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Autoimmun Rev. 2006 Apr;5(4):252-7. Epub 2005 Aug 8.

Recombinant antibodies with T-cell receptor-like specificity: novel tools to study MHC class I presentation.

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Faculty of Biology, Technion-Israel Institute of Technology, Haifa 32000, Israel.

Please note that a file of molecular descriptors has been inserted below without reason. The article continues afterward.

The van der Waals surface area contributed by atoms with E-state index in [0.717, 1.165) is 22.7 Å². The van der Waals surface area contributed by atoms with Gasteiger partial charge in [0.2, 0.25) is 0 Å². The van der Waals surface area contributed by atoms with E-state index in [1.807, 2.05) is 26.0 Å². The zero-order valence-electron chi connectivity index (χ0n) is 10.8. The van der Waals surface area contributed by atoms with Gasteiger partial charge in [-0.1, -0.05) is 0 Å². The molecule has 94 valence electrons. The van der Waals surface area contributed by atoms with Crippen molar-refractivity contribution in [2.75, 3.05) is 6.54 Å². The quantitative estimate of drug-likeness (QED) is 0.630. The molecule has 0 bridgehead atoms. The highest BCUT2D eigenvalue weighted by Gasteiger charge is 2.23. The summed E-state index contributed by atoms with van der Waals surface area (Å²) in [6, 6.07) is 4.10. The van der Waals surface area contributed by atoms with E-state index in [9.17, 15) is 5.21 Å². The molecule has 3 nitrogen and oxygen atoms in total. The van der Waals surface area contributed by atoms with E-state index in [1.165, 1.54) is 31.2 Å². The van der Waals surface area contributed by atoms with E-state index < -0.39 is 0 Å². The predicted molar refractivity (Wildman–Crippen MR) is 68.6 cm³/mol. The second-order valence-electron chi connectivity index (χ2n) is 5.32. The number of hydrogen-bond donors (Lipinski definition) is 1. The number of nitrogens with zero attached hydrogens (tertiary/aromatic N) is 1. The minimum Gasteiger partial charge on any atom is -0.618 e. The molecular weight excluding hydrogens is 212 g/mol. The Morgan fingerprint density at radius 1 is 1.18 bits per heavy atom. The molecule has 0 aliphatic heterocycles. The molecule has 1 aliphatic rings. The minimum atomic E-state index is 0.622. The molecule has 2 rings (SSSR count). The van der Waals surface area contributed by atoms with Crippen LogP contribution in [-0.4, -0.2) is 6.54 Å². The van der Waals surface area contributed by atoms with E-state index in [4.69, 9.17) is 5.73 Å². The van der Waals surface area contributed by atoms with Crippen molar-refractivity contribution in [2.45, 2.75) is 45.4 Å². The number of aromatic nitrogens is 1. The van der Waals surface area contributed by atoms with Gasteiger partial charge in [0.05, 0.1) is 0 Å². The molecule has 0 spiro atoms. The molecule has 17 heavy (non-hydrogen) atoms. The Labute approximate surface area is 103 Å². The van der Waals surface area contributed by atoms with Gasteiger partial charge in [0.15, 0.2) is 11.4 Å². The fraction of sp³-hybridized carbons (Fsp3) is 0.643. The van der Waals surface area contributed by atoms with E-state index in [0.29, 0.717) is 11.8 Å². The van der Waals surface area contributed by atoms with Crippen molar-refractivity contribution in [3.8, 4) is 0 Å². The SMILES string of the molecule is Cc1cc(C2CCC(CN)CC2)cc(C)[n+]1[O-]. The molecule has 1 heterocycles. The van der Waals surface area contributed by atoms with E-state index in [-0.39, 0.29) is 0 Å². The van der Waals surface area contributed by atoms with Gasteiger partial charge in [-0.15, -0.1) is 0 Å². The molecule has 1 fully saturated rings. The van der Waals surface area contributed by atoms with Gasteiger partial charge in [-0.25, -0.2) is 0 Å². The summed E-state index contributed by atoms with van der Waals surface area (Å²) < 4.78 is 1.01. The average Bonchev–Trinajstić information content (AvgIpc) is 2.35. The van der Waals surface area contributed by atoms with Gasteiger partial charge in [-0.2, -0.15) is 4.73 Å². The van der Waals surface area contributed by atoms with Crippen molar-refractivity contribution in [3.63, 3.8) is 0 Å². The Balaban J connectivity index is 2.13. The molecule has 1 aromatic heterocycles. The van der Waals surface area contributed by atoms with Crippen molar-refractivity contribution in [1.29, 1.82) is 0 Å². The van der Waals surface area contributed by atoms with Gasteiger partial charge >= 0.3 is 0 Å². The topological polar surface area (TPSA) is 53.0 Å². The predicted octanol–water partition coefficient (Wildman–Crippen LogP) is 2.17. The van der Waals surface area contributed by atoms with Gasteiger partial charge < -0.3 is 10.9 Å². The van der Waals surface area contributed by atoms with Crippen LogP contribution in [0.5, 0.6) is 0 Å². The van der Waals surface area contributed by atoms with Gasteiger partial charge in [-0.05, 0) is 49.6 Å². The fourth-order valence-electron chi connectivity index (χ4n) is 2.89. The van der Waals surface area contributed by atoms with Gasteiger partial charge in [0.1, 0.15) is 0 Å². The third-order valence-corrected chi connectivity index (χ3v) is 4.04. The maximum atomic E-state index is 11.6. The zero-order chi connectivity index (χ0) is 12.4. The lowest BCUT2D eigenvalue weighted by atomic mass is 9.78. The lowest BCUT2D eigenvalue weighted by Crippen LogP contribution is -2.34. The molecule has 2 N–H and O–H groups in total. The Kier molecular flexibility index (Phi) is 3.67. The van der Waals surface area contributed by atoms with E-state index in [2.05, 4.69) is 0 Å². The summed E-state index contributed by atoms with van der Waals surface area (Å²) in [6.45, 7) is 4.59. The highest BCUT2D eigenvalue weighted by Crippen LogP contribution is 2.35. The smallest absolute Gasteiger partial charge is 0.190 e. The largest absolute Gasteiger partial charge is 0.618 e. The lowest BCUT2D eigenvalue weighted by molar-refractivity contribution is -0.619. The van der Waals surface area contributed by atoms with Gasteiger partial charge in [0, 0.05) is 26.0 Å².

MHC class I molecules play a central role in the immune response against a variety of cells that have undergone malignant transformation by shaping the T cell repertoire and by presenting peptide antigens from endogeneous antigens to CD8+ cytotoxic T cells. Because of their unique specificity such MHC-peptide complexes are a desirable target for novel approaches in immunotherapy. Targeted delivery of toxins or other cytotoxic drugs to cells which express specific MHC-peptide complexes that are involved in the immune response against cancer or viral infections would allow for a specific immunotherapeutic treatment of these diseases. We have recently demonstrated that antibodies with the antigen-specific, MHC restricted specificity of T cells can be generated by taking advantage of the selection power of phage display technology. In addition to their tumor targeting capabilities antibodies that mimic the fine specificity of T cell receptors can serve as valuable research reagents that enable to study human class I peptide-MHC ligand-presentation as well as TCR-peptide-MHC interactions. T-cell receptor-like antibody molecules may prove to be useful tools for studying MHC class I antigen presentation in health and disease as well as for therapeutic purposes in cancer, infectious diseases, and autoimmune disorders.

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